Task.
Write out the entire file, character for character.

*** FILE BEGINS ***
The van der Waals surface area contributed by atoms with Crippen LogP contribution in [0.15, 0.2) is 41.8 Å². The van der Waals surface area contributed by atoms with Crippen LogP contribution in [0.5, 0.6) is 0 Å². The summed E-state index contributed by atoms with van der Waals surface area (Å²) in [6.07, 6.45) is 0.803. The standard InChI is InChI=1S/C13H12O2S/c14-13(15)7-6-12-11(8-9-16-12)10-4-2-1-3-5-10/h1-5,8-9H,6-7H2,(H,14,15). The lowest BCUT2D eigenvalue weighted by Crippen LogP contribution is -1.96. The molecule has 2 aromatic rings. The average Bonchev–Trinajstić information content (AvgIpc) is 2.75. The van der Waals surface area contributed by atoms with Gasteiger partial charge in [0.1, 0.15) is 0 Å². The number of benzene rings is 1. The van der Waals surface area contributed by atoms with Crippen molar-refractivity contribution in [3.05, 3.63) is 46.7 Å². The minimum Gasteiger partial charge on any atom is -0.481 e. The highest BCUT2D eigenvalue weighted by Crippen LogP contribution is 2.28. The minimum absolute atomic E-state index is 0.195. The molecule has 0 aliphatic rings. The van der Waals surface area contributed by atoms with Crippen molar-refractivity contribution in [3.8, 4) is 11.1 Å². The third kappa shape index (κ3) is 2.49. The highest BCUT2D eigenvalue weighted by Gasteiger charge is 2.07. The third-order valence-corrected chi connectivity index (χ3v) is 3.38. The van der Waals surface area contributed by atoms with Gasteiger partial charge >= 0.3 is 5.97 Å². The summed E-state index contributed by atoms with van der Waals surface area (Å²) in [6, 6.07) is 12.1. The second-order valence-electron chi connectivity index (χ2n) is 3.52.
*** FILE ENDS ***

The van der Waals surface area contributed by atoms with Crippen LogP contribution in [0.15, 0.2) is 41.8 Å². The van der Waals surface area contributed by atoms with Crippen LogP contribution in [0.5, 0.6) is 0 Å². The summed E-state index contributed by atoms with van der Waals surface area (Å²) in [6.07, 6.45) is 0.803. The standard InChI is InChI=1S/C13H12O2S/c14-13(15)7-6-12-11(8-9-16-12)10-4-2-1-3-5-10/h1-5,8-9H,6-7H2,(H,14,15). The lowest BCUT2D eigenvalue weighted by Crippen LogP contribution is -1.96. The molecule has 2 aromatic rings. The average Bonchev–Trinajstić information content (AvgIpc) is 2.75. The van der Waals surface area contributed by atoms with Gasteiger partial charge in [0.1, 0.15) is 0 Å². The number of benzene rings is 1. The van der Waals surface area contributed by atoms with Crippen molar-refractivity contribution in [3.05, 3.63) is 46.7 Å². The minimum Gasteiger partial charge on any atom is -0.481 e. The highest BCUT2D eigenvalue weighted by Crippen LogP contribution is 2.28. The minimum absolute atomic E-state index is 0.195. The molecule has 0 aliphatic rings. The van der Waals surface area contributed by atoms with Crippen molar-refractivity contribution in [3.8, 4) is 11.1 Å². The third kappa shape index (κ3) is 2.49. The highest BCUT2D eigenvalue weighted by Gasteiger charge is 2.07. The third-order valence-corrected chi connectivity index (χ3v) is 3.38. The van der Waals surface area contributed by atoms with Gasteiger partial charge >= 0.3 is 5.97 Å². The summed E-state index contributed by atoms with van der Waals surface area (Å²) in [6, 6.07) is 12.1. The second-order valence-electron chi connectivity index (χ2n) is 3.52.